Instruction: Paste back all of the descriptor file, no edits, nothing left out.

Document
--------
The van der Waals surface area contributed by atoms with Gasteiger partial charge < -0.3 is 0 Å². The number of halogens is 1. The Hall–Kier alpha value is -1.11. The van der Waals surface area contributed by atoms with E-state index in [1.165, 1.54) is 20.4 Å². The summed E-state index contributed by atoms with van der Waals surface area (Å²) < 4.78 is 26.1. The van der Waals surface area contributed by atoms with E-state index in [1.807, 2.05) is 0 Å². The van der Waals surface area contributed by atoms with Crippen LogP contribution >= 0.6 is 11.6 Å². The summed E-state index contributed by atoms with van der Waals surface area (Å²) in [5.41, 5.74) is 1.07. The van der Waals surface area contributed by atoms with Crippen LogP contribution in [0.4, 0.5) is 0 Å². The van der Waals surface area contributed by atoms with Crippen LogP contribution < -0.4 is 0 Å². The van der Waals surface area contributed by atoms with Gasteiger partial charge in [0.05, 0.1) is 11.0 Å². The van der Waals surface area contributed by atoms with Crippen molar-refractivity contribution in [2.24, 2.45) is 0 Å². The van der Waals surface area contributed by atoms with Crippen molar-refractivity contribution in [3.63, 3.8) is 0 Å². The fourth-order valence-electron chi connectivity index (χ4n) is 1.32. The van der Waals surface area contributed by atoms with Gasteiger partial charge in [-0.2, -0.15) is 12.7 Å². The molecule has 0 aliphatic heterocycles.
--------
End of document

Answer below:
The van der Waals surface area contributed by atoms with Gasteiger partial charge < -0.3 is 0 Å². The number of halogens is 1. The Hall–Kier alpha value is -1.11. The van der Waals surface area contributed by atoms with E-state index in [1.165, 1.54) is 20.4 Å². The summed E-state index contributed by atoms with van der Waals surface area (Å²) < 4.78 is 26.1. The van der Waals surface area contributed by atoms with E-state index in [1.807, 2.05) is 0 Å². The van der Waals surface area contributed by atoms with Crippen LogP contribution >= 0.6 is 11.6 Å². The summed E-state index contributed by atoms with van der Waals surface area (Å²) in [5.41, 5.74) is 1.07. The van der Waals surface area contributed by atoms with Crippen LogP contribution in [0.4, 0.5) is 0 Å². The van der Waals surface area contributed by atoms with Crippen LogP contribution < -0.4 is 0 Å². The van der Waals surface area contributed by atoms with Gasteiger partial charge in [0.05, 0.1) is 11.0 Å². The van der Waals surface area contributed by atoms with Crippen molar-refractivity contribution in [2.24, 2.45) is 0 Å². The van der Waals surface area contributed by atoms with Crippen molar-refractivity contribution in [3.63, 3.8) is 0 Å². The fourth-order valence-electron chi connectivity index (χ4n) is 1.32. The van der Waals surface area contributed by atoms with Gasteiger partial charge in [-0.2, -0.15) is 12.7 Å². The molecule has 0 aliphatic heterocycles.